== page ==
• Arrr! - This is often confused with "arrrrgh," which is, of course, the sound you make when you sit on a belaying pin. "Arrrr!", like "Aloha," means variously, "yes," "I agree," "I'm happy," "I'm enjoying this beer," "My team is going to win it all," "I saw that television show, it sucked!" and "That was a clever remark you or I just made." And those are just a few of the myriad possibilities of Arrr!
• Avast! - derived from "hold fast". Stop and give attention. This word, like many pirate words, has multiple meanings, so it can also can be used in place of, "Whoa! Get a load of that!" "Check it out," "No way!" or "Get off!"
• Aye! - "Yes!"
• Aye aye! - "I understand what you said and I will carry out your order!"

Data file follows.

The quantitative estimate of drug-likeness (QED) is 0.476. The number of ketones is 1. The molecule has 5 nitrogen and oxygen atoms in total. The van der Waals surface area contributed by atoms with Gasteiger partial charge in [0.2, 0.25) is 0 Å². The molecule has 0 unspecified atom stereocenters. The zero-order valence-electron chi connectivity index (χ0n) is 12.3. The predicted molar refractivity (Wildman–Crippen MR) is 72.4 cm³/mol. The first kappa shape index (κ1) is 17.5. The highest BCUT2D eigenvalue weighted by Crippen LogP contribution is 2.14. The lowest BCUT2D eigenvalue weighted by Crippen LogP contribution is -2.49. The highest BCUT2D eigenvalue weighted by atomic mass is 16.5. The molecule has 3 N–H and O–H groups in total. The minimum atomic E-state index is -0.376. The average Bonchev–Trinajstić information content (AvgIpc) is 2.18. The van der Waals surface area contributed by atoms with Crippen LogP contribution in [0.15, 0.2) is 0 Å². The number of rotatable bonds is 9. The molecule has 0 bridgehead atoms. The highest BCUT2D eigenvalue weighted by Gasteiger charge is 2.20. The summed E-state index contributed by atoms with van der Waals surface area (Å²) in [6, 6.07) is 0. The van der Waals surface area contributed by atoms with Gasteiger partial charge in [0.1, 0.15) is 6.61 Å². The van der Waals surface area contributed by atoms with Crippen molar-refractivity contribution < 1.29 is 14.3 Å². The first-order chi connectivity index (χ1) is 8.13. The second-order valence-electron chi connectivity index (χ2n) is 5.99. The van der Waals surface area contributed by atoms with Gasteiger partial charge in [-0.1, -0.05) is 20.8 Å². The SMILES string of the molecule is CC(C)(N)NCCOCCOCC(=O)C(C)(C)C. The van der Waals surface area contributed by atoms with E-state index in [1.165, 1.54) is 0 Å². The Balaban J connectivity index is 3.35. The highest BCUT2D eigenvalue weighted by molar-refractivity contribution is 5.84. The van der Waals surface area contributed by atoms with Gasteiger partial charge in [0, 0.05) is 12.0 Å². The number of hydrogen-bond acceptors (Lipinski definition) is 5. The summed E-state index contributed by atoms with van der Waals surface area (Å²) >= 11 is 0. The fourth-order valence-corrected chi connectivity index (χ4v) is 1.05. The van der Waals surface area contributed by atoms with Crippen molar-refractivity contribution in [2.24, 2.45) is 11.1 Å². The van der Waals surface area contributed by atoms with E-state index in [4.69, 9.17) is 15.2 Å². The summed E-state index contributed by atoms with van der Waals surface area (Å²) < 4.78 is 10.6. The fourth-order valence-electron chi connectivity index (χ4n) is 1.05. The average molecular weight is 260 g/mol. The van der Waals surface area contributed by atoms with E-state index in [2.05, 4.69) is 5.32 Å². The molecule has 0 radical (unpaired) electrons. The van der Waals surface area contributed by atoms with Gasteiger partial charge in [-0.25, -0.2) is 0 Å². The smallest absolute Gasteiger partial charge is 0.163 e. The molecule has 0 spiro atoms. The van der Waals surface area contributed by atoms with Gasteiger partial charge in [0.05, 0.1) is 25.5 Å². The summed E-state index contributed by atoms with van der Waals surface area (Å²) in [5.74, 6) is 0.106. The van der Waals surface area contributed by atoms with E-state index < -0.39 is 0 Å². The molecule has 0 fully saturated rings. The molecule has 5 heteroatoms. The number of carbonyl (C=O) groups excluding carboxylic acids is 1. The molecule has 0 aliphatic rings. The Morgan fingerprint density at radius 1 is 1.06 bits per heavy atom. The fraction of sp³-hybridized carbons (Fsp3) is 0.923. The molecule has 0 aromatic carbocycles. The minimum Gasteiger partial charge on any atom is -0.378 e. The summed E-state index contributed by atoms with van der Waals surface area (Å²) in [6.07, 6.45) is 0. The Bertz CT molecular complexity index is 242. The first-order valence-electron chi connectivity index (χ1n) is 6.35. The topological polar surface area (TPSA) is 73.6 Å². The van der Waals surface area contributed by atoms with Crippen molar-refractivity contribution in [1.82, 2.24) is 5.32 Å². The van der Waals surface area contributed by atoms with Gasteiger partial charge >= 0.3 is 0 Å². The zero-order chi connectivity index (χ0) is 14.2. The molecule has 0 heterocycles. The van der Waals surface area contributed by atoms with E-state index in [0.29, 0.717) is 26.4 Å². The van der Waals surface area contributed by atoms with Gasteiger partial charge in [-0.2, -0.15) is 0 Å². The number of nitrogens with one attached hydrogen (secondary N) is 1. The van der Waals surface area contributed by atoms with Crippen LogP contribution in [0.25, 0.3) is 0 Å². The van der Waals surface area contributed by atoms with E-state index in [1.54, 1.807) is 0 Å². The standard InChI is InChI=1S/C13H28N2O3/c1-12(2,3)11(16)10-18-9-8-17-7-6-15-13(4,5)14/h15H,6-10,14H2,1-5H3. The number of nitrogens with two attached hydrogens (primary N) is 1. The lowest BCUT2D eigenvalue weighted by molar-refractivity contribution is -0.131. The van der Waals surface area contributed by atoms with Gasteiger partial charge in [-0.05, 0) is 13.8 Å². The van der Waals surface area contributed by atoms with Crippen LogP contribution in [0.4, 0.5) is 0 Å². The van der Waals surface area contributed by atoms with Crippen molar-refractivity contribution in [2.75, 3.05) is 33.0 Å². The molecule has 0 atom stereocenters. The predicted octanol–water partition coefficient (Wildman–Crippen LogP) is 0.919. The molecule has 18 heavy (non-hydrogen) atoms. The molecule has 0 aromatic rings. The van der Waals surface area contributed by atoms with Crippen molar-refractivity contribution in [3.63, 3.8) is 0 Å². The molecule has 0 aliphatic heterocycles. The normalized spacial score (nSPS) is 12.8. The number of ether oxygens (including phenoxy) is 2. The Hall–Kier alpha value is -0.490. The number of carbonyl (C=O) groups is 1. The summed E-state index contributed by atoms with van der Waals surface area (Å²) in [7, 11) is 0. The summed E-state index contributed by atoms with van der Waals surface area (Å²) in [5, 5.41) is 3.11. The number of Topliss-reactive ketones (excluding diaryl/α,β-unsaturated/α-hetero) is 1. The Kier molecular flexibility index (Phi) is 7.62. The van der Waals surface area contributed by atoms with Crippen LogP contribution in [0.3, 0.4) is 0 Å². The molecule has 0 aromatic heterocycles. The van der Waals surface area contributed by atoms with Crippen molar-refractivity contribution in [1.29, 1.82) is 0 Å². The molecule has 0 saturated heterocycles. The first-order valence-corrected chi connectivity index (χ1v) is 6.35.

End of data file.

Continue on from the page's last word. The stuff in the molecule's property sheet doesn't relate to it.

• Be - "Am, is, are." As in "I (or Me) be goin' t' get more grog, he be goin' t' get more grog, and they be goin' t' get more grog." This will also avoid confusion between "are" and "arrr" or "arrgh."
• Beauty – The best possible pirate address for a woman. Always preceded by "me," as in, "C'mere, me beauty," or even, "me buxom beauty," to one particularly well endowed. You'll be surprised how effective this is.
• Belay - To immediately cease or stop. Usually used in a disgusted context such as "Belay that landlubber talk!!"
• Bilge rat – The bilge is the lowest level of the ship. It's loaded with ballast and slimy, reeking water. A bilge rat, then, is a rat that lives in the worst place on the ship. Pirates, just like their modern-day counterparts (regular guys), love to joke and jibe with their buddies. By all means, pirates will call their buddies "bilge rats."
• Booty - Anything of value a pirate can plunder.